Calls for Investigation into Cheltenham Festival Role in Spreading Coronavirus in UK
Posted on: April 24, 2020, 04:32h.
Last updated on: April 24, 2020, 07:53h.
Cheltenham is a big deal in UK horse racing and a key event on any bookmaker’s calendar. This year, it ran from March 10 to 13, attracting 125,000 racegoers to the town of Cheltenham in the west of England. But some local politicians and public health experts believe it should not have gone ahead at all and blame it for accelerating the spread of the coronavirus.
The Cheltenham Festival occurred a week after the first cases of community spread of the disease had been recorded in the UK. The seriousness of the situation was gradually beginning to dawn on the British public.
Nevertheless, at the time, the government’s strategy was one of mitigation, to keep Britain open in the hope that the population would slowly acquire herd immunity to the virus.
Just three days after Cheltenham, new modeling from Imperial College London suggested this strategy would lead to 250,000 deaths from COVID-19 and to the health system becoming overwhelmed. The government quickly switched its strategy, adopting the widespread social distancing measures that remain in place today.
‘It Should Have Been Stopped’
This week UK culture secretary Oliver Dowden defended the decision to let Cheltenham go ahead.
“The risk at mass gatherings was no greater or less than it would have been in pubs or restaurants, and the advice at that point was that we did not need to ban mass gatherings,” he told reporters.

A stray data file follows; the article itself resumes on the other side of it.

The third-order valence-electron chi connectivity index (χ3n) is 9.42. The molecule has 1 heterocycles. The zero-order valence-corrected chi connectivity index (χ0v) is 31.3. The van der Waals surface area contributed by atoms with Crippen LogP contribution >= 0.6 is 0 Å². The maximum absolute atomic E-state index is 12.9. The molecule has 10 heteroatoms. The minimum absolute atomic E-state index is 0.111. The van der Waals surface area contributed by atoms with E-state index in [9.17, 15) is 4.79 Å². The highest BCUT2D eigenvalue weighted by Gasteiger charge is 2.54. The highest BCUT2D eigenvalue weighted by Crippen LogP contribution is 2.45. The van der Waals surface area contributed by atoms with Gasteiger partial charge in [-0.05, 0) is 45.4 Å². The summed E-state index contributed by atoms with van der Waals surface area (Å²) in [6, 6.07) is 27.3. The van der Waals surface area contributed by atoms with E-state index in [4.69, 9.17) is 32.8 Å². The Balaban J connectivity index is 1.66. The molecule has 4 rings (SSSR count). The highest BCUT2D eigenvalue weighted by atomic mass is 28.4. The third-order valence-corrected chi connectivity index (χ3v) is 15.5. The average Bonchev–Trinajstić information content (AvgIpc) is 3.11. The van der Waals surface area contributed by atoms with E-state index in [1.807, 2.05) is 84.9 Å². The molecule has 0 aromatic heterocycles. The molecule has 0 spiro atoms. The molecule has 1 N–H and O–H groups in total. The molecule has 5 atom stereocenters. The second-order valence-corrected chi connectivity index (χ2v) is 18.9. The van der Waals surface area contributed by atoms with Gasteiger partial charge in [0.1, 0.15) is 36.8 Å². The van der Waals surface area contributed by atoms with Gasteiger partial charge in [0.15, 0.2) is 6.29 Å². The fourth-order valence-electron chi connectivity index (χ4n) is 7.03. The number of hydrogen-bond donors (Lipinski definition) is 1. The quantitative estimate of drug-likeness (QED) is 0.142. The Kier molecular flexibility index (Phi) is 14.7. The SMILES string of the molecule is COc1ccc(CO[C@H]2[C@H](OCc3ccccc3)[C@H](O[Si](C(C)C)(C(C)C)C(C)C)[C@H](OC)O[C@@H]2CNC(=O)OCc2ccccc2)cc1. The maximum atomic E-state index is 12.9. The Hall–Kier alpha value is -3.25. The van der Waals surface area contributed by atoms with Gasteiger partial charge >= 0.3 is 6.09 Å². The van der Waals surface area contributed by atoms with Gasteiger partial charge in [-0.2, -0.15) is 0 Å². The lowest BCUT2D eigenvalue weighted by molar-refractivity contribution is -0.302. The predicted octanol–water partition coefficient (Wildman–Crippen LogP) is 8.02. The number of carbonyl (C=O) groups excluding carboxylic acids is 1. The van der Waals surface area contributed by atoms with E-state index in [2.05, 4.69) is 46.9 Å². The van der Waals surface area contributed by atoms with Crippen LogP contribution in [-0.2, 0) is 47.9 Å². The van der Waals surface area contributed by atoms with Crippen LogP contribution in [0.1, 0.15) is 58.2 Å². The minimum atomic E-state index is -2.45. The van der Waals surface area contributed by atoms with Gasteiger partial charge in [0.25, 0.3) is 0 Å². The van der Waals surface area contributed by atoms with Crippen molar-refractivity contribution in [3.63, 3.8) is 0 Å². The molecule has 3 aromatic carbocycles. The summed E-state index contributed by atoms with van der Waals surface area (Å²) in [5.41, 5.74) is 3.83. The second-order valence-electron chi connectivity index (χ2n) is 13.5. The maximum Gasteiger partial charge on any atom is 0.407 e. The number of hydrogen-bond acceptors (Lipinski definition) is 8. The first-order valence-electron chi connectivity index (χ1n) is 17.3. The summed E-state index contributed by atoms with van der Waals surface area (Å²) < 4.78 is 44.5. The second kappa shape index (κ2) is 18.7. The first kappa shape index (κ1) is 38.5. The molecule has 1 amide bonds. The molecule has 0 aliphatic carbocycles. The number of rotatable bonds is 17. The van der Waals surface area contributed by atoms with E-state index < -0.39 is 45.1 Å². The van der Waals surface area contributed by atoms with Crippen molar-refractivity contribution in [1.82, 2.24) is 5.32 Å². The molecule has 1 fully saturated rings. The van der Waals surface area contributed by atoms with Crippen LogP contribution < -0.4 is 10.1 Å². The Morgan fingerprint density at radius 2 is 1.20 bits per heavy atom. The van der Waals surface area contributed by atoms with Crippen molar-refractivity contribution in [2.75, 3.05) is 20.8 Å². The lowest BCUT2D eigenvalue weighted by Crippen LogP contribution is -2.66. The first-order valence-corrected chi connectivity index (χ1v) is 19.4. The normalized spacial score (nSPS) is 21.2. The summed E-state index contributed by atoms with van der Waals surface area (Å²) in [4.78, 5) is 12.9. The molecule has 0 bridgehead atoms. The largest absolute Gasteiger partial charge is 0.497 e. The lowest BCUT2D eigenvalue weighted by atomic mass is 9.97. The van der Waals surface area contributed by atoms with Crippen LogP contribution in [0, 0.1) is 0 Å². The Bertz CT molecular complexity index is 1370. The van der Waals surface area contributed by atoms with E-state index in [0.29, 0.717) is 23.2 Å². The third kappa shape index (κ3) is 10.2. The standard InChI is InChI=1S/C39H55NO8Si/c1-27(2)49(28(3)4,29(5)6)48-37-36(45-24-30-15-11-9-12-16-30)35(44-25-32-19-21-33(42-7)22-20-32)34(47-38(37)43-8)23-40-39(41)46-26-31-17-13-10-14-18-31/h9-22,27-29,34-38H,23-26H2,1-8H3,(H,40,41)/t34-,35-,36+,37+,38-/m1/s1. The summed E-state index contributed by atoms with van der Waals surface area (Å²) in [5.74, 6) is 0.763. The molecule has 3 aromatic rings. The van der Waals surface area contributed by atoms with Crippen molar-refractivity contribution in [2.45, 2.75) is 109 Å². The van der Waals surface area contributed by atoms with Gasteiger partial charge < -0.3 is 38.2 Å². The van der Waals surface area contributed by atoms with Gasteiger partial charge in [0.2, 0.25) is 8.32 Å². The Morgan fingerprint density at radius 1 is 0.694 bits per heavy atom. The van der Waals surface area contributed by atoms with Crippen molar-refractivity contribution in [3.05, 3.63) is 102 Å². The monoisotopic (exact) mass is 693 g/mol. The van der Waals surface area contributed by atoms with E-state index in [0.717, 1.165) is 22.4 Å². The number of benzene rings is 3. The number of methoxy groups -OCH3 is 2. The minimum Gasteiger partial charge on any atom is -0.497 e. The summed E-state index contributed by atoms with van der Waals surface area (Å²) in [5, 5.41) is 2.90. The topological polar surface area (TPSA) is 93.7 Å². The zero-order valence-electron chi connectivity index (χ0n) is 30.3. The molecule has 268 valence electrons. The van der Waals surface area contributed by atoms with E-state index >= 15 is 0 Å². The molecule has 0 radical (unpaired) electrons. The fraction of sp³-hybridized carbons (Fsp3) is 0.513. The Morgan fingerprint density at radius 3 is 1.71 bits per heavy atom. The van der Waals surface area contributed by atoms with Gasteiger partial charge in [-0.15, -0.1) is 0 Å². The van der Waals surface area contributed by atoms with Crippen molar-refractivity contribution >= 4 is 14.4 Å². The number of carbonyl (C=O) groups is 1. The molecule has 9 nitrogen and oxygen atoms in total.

But Professor Gabriel Scally, former director of public health in the southwest and visiting professor of public health at the University of Bristol, noted that there seemed to be a higher number of coronavirus cases in the Cheltenham area.
I think it’s very tempting to link it to the Cheltenham Festival,” said Scally. “Really, from a health point of view, [it] should have been stopped in advance.”
On Tuesday, Cheltenham had recorded 125 deaths, roughly double that of several nearby towns. Meanwhile, there have been many anecdotal reports of people falling ill at the festival with coronavirus symptoms.
Also in the spotlight is the Champions League Soccer clash between Liverpool and Atletico Madrid, which took place at Liverpool’s’ Anfield stadium on March 11. The game was attended by 3,000 traveling fans from Spain, which was ahead of the UK in its levels of coronavirus transmission, and where partial lockdown was already in force.
Liverpool mayor Steve Rotheram told the BBC this week he wanted an independent investigation into the surge of cases in his city since the game.
“If people have contracted coronavirus as a direct result of a sporting event that we believe shouldn’t have taken place, well, that is scandalous,” he said. “That’s put not just those people in danger, but those frontline staff in the National Health Service and others in their own families that may have contracted it.”
As of Thursday, 246 people had died from COVID-19 in Liverpool’s NHS hospitals.
A total of 18,738 have died in the whole of the country as a result of the coronavirus.